Get a Singing Job

Whether you want to be the next big star or just get a simple singing job in your town, this article will help you out.


Preparing for Auditions and Building Your Skills

  1. Prepare your singing repertoire. It’s important to have range as a singer. Being able to perform lots of different songs, genres, and event types will help you to land more gigs.
    • Familiarize yourself with typical weddings, bar mitzvahs, or piano bar songs, for example. You should have at least 40 popular songs memorized and performance-ready for these types of events and venues.
    • Turn these songs into a typed list. It will be helpful to have a list ready of all the songs and genres you're comfortable with. Use genre or event types (jazz, rock, wedding, bar mitzvah, etc.) to categorize your list. Include your preferred key along with the name of each song.
  2. Take classes. While a formal education isn’t required for a successful singing career, taking some singing or music classes might help you build your skillset.[1]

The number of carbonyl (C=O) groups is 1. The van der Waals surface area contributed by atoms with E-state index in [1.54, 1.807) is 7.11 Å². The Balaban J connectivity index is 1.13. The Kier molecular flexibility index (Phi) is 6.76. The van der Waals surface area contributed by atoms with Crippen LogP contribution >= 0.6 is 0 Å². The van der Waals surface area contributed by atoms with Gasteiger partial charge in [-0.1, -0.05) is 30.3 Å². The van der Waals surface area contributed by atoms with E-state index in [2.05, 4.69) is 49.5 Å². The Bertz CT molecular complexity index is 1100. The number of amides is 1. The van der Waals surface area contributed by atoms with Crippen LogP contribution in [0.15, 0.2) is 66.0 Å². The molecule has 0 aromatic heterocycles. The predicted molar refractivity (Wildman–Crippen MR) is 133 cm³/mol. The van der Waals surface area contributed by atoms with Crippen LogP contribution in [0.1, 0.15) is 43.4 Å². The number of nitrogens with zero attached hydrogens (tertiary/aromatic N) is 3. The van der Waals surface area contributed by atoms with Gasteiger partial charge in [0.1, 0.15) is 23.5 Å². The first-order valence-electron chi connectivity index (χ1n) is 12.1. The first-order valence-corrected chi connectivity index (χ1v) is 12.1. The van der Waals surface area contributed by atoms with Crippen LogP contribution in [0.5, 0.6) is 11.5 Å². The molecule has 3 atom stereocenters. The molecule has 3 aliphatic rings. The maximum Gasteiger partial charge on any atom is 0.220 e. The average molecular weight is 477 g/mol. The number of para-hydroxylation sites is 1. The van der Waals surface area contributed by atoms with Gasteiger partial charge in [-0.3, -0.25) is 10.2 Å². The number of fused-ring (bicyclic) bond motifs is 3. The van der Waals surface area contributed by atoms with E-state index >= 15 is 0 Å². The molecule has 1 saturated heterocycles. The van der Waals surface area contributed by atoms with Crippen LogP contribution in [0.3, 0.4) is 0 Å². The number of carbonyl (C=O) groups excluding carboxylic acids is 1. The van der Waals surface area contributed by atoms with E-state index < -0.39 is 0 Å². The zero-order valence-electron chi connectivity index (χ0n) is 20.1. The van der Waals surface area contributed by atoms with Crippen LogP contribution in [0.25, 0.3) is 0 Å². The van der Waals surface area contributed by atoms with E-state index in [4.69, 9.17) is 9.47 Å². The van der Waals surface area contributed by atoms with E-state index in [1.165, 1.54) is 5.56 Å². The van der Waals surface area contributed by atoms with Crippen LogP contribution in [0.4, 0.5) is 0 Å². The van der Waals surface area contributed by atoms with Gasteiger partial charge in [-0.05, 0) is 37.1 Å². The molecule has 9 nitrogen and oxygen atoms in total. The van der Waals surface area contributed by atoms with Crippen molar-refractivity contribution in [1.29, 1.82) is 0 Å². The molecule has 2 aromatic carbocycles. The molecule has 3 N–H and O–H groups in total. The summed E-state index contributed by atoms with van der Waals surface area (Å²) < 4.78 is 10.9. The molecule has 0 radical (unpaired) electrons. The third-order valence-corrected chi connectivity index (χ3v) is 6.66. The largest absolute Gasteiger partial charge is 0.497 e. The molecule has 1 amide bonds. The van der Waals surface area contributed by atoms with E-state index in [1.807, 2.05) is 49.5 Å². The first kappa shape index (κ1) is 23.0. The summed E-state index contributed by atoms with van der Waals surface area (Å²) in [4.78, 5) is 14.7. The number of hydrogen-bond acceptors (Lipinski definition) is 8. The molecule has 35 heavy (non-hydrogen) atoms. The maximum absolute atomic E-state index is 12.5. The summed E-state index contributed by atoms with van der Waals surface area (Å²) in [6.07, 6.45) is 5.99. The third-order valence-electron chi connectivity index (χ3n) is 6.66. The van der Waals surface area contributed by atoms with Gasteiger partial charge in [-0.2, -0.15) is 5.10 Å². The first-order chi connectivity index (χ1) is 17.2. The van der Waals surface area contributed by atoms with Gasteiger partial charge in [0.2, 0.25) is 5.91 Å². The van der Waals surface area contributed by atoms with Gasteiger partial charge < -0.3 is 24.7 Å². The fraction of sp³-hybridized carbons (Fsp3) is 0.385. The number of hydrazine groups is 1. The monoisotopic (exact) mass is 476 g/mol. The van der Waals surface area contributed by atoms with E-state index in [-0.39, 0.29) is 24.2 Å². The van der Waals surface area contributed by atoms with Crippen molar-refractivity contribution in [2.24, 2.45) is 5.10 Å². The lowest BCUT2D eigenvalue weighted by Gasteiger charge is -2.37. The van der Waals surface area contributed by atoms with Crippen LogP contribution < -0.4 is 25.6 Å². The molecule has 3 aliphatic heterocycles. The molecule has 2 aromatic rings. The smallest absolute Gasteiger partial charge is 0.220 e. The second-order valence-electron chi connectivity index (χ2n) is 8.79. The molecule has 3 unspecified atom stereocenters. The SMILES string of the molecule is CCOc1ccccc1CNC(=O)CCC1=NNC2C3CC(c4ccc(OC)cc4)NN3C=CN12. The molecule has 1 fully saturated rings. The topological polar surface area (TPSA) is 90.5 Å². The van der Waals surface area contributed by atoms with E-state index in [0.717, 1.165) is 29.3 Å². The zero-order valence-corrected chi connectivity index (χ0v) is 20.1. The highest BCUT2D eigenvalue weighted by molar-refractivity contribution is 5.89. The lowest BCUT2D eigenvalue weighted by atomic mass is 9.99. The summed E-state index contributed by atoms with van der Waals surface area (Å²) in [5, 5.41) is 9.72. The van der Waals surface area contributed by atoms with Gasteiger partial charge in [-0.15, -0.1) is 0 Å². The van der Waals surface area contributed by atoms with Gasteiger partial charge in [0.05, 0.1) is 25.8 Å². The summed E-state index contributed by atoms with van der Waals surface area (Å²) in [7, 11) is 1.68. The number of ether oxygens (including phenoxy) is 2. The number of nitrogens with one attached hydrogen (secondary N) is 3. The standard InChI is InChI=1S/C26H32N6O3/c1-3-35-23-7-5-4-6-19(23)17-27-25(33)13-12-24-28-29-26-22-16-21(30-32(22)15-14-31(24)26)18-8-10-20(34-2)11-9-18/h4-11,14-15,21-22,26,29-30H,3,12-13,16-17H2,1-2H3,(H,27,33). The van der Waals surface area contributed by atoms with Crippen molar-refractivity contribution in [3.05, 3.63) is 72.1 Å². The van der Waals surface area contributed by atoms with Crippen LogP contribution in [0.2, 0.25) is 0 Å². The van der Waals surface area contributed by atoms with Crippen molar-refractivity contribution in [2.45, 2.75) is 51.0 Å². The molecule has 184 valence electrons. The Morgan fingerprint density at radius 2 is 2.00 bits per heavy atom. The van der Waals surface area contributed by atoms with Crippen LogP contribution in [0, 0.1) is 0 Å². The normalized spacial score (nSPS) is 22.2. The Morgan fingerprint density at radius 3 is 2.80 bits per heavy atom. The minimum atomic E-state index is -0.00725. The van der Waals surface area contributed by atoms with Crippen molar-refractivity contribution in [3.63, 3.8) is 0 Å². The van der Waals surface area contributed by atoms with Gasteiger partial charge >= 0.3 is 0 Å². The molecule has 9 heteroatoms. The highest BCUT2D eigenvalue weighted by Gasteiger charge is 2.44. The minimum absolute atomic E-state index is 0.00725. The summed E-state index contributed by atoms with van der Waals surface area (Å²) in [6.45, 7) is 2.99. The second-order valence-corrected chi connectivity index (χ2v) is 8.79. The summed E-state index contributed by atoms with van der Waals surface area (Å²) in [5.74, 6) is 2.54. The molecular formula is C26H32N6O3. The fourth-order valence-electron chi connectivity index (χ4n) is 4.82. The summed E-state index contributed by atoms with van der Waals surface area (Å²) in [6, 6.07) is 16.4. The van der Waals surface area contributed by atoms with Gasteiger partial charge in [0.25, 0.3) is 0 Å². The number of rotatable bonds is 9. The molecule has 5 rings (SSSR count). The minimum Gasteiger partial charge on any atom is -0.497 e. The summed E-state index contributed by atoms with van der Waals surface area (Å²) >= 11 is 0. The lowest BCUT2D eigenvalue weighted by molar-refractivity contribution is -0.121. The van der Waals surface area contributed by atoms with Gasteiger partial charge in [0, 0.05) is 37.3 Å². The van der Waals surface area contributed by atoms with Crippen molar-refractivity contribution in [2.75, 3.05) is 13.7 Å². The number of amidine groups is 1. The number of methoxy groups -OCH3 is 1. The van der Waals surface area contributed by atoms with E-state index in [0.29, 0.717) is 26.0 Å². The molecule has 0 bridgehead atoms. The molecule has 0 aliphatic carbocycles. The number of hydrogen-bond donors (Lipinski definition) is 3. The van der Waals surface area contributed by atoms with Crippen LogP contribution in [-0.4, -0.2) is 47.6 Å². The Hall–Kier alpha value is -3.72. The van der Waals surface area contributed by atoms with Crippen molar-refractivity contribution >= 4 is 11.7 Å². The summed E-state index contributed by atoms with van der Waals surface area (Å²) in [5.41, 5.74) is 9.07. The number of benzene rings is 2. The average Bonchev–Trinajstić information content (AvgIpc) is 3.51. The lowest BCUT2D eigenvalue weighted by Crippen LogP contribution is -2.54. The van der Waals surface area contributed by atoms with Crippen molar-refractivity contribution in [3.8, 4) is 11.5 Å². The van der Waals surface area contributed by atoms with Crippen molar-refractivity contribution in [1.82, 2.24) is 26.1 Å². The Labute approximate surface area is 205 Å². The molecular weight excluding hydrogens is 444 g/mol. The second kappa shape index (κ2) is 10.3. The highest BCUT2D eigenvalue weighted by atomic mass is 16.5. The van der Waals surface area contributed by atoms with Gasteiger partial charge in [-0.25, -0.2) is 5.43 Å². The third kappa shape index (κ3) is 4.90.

• If you are interested in pursuing a college degree, consider majoring or minoring in music, voice, or another performance discipline.
    • You can also pursue lessons outside of the schoolroom by getting private vocal coaches and teachers to help you learn the basics.
    • Learn to “Sight Sing.” Many auditions and even gigs will require you to perform new songs after only briefly looking at the music and words. This may seem like an impossible task, but this type of sight-reading can actually be learned and practiced. How to Sight Sing
  3. Volunteer with a local choir. If there is a choir in your school, church, or community contact them and let them know you're interested joining. This won't be a paid experience, but you will earn some valuable experience!
  4. Put together a singing portfolio. Having a polished portfolio of all your singing credentials will help you show prospective employers that you’ve got the chops for the gig.
    • In addition to your name and contact information, list your vocal range, singing styles, past gigs, previous training, and any extra qualifications (like if you can also play an instrument).[2]